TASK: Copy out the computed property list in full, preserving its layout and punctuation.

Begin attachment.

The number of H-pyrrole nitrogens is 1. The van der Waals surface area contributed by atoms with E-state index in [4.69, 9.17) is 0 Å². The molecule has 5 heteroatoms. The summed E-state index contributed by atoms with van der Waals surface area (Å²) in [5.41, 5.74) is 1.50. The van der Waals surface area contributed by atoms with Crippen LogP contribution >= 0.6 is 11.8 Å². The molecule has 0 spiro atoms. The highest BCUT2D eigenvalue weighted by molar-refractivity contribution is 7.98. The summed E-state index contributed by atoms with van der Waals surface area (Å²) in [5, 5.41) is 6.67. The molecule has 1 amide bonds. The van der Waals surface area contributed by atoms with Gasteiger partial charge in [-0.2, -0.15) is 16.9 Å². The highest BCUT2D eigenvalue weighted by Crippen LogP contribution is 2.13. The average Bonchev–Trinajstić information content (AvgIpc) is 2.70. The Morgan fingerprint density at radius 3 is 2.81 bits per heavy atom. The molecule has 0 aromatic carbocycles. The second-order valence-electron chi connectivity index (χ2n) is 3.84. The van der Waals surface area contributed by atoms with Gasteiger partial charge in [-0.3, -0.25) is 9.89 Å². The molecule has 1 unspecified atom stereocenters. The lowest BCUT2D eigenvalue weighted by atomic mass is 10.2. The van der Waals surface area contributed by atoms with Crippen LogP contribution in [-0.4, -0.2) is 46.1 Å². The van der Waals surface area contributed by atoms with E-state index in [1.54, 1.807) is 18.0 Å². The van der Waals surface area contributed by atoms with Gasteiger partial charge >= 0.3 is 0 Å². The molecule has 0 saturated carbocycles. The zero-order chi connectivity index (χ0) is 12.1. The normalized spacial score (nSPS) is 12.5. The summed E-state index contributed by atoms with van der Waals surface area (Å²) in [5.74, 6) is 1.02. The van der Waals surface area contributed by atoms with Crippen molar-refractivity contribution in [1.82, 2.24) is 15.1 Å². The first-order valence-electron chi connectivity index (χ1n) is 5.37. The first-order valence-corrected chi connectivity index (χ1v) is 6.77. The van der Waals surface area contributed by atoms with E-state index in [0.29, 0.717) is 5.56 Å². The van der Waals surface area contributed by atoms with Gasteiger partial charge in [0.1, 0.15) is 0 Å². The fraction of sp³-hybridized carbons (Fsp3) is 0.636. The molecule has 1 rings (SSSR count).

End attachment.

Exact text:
The number of H-pyrrole nitrogens is 1. The van der Waals surface area contributed by atoms with E-state index in [4.69, 9.17) is 0 Å². The molecule has 5 heteroatoms. The summed E-state index contributed by atoms with van der Waals surface area (Å²) in [5.41, 5.74) is 1.50. The van der Waals surface area contributed by atoms with Crippen LogP contribution >= 0.6 is 11.8 Å². The molecule has 0 spiro atoms. The highest BCUT2D eigenvalue weighted by molar-refractivity contribution is 7.98. The summed E-state index contributed by atoms with van der Waals surface area (Å²) in [5, 5.41) is 6.67. The molecule has 1 amide bonds. The van der Waals surface area contributed by atoms with Gasteiger partial charge in [-0.2, -0.15) is 16.9 Å². The highest BCUT2D eigenvalue weighted by Crippen LogP contribution is 2.13. The average Bonchev–Trinajstić information content (AvgIpc) is 2.70. The Morgan fingerprint density at radius 3 is 2.81 bits per heavy atom. The molecule has 0 aromatic carbocycles. The second-order valence-electron chi connectivity index (χ2n) is 3.84. The van der Waals surface area contributed by atoms with Gasteiger partial charge in [-0.3, -0.25) is 9.89 Å². The molecule has 1 unspecified atom stereocenters. The lowest BCUT2D eigenvalue weighted by atomic mass is 10.2. The van der Waals surface area contributed by atoms with Crippen LogP contribution in [-0.4, -0.2) is 46.1 Å². The van der Waals surface area contributed by atoms with E-state index in [1.54, 1.807) is 18.0 Å². The van der Waals surface area contributed by atoms with Gasteiger partial charge >= 0.3 is 0 Å². The molecule has 0 saturated carbocycles. The zero-order chi connectivity index (χ0) is 12.1. The normalized spacial score (nSPS) is 12.5. The summed E-state index contributed by atoms with van der Waals surface area (Å²) in [5.74, 6) is 1.02. The van der Waals surface area contributed by atoms with Crippen molar-refractivity contribution in [1.82, 2.24) is 15.1 Å². The first-order valence-electron chi connectivity index (χ1n) is 5.37. The first-order valence-corrected chi connectivity index (χ1v) is 6.77. The van der Waals surface area contributed by atoms with E-state index in [0.29, 0.717) is 5.56 Å². The van der Waals surface area contributed by atoms with Gasteiger partial charge in [0.1, 0.15) is 0 Å². The fraction of sp³-hybridized carbons (Fsp3) is 0.636. The molecule has 1 rings (SSSR count).